June 05, 2014
Jean Gilson, DAI’s Senior Vice President for Strategy and Information Technology, has been appointed to serve as Vice President on the Executive Committee of the Society for International Development, the umbrella group of which SID-Washington is a leading member. SID has three offices—in Dar es-Salaam, Nairobi, and Rome—and local chapters in more than 50 countries. Jean will be the only U.S. representative on the Executive Committee.
“SID could not have a more impeccable and distinguished individual as Jean Gilson joining the organization at a pivotal moment when SID is reviewing its relevance and scope of roles in a fast-changing global development scene,” said SID President Juma Mwapachu, citing her “broad work experience involving diverse international development roles in developing country environments.”
SID was founded in Washington, D.C., in 1957 as a forum for development professionals to exchange information and experiences. The organization moved to its new headquarters in Rome in 1978. Over the years, SID has been at the forefront of shaping the theory and practice of development, challenging existing practices, and suggesting alternative approaches.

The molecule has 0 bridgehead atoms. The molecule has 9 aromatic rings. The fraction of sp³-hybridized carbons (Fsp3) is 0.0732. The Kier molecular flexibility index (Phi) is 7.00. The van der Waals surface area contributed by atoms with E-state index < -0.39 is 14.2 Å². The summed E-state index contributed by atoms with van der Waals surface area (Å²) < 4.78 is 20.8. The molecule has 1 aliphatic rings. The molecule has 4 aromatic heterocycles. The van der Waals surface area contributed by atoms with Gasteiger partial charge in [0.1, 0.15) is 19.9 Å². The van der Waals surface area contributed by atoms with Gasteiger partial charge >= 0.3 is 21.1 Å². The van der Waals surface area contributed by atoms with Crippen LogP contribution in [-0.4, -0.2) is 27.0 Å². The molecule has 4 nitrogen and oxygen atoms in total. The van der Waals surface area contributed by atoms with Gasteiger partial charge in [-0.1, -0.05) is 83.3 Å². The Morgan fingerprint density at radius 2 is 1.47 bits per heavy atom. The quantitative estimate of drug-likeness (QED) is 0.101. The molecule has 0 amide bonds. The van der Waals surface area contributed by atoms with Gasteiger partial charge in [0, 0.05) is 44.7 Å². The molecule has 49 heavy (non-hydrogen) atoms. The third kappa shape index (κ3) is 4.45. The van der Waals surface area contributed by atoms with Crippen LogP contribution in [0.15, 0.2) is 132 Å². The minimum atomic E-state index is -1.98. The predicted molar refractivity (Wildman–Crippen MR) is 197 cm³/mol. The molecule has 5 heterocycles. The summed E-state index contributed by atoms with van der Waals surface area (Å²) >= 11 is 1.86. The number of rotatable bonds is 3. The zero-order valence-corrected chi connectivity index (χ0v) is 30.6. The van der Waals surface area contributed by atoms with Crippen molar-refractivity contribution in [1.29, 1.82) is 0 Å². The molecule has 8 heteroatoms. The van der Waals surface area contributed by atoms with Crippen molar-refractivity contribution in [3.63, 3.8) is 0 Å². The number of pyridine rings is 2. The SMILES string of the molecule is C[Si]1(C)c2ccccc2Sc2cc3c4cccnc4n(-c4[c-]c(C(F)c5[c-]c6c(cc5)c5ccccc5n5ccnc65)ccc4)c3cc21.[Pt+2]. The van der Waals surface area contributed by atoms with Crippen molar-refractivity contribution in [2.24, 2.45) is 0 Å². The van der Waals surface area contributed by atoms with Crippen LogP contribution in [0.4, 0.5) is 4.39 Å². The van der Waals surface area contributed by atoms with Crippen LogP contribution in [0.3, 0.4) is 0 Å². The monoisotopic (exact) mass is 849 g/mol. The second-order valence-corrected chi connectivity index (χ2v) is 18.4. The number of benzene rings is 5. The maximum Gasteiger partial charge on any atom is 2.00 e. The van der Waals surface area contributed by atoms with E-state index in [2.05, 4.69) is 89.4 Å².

“SID’s great strength is its global perspective, based on a worldwide network of individuals and institutions,” Jean said. “I’m grateful for this opportunity to support the SID network and help bring its insights to the development debates of our time.”
Jean was re-elected as Chair for Chapter Affairs at the local SID chapter last October. As the second-ranking officer of the SID-Washington board of directors, she leads efforts on membership recruitment, retention, and diversification, and helps guide the organization’s strategic thinking.
DAI is delighted to welcome Alueshima Utsaha as part of the Mandela Washington Fellowship for Young African Leaders. Alueshima will work through September at DAI, focusing on Health governance and leadership in addition to, conducting desk research in water, sanitation, and hygiene (WASH) programming as well as how enhanced domestic resource mobilization could be used to bolster HIV programs in developing countries.Read More